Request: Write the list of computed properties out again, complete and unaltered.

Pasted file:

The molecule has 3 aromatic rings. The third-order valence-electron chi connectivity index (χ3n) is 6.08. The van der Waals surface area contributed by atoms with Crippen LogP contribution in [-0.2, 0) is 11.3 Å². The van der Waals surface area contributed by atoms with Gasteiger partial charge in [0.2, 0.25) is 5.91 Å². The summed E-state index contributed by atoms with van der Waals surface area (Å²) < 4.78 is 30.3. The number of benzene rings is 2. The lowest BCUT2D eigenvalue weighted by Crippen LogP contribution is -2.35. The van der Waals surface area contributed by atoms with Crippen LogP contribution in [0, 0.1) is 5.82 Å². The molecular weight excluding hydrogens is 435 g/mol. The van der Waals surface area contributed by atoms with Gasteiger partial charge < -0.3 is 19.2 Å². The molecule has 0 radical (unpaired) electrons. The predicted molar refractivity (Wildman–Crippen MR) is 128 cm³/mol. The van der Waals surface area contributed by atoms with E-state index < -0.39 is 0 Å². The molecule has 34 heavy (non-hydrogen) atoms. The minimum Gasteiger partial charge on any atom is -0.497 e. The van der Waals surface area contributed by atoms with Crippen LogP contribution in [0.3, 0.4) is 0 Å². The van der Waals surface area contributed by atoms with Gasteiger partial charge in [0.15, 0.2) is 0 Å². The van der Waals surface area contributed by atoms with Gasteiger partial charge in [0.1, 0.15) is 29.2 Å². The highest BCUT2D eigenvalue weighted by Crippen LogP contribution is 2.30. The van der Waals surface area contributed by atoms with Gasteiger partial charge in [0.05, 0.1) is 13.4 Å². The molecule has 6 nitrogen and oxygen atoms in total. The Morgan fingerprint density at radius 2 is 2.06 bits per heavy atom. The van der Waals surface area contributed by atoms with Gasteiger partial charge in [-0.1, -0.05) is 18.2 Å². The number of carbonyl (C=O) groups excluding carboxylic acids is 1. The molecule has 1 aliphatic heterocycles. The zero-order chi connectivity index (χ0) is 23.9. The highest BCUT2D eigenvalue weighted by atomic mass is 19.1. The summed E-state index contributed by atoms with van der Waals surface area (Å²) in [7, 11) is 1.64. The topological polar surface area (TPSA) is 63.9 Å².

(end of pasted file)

The molecule has 3 aromatic rings. The third-order valence-electron chi connectivity index (χ3n) is 6.08. The van der Waals surface area contributed by atoms with Crippen LogP contribution in [-0.2, 0) is 11.3 Å². The van der Waals surface area contributed by atoms with Gasteiger partial charge in [0.2, 0.25) is 5.91 Å². The summed E-state index contributed by atoms with van der Waals surface area (Å²) < 4.78 is 30.3. The number of benzene rings is 2. The lowest BCUT2D eigenvalue weighted by Crippen LogP contribution is -2.35. The van der Waals surface area contributed by atoms with Crippen LogP contribution in [0, 0.1) is 5.82 Å². The molecular weight excluding hydrogens is 435 g/mol. The van der Waals surface area contributed by atoms with Gasteiger partial charge < -0.3 is 19.2 Å². The molecule has 0 radical (unpaired) electrons. The predicted molar refractivity (Wildman–Crippen MR) is 128 cm³/mol. The van der Waals surface area contributed by atoms with E-state index < -0.39 is 0 Å². The molecule has 34 heavy (non-hydrogen) atoms. The minimum Gasteiger partial charge on any atom is -0.497 e. The van der Waals surface area contributed by atoms with Crippen LogP contribution in [0.3, 0.4) is 0 Å². The van der Waals surface area contributed by atoms with Gasteiger partial charge in [0.15, 0.2) is 0 Å². The van der Waals surface area contributed by atoms with Gasteiger partial charge in [0.1, 0.15) is 29.2 Å². The highest BCUT2D eigenvalue weighted by Crippen LogP contribution is 2.30. The van der Waals surface area contributed by atoms with Gasteiger partial charge in [0.05, 0.1) is 13.4 Å². The molecule has 6 nitrogen and oxygen atoms in total. The Morgan fingerprint density at radius 2 is 2.06 bits per heavy atom. The van der Waals surface area contributed by atoms with Gasteiger partial charge in [-0.1, -0.05) is 18.2 Å². The number of carbonyl (C=O) groups excluding carboxylic acids is 1. The molecule has 1 aliphatic heterocycles. The zero-order chi connectivity index (χ0) is 23.9. The highest BCUT2D eigenvalue weighted by atomic mass is 19.1. The summed E-state index contributed by atoms with van der Waals surface area (Å²) in [7, 11) is 1.64. The topological polar surface area (TPSA) is 63.9 Å².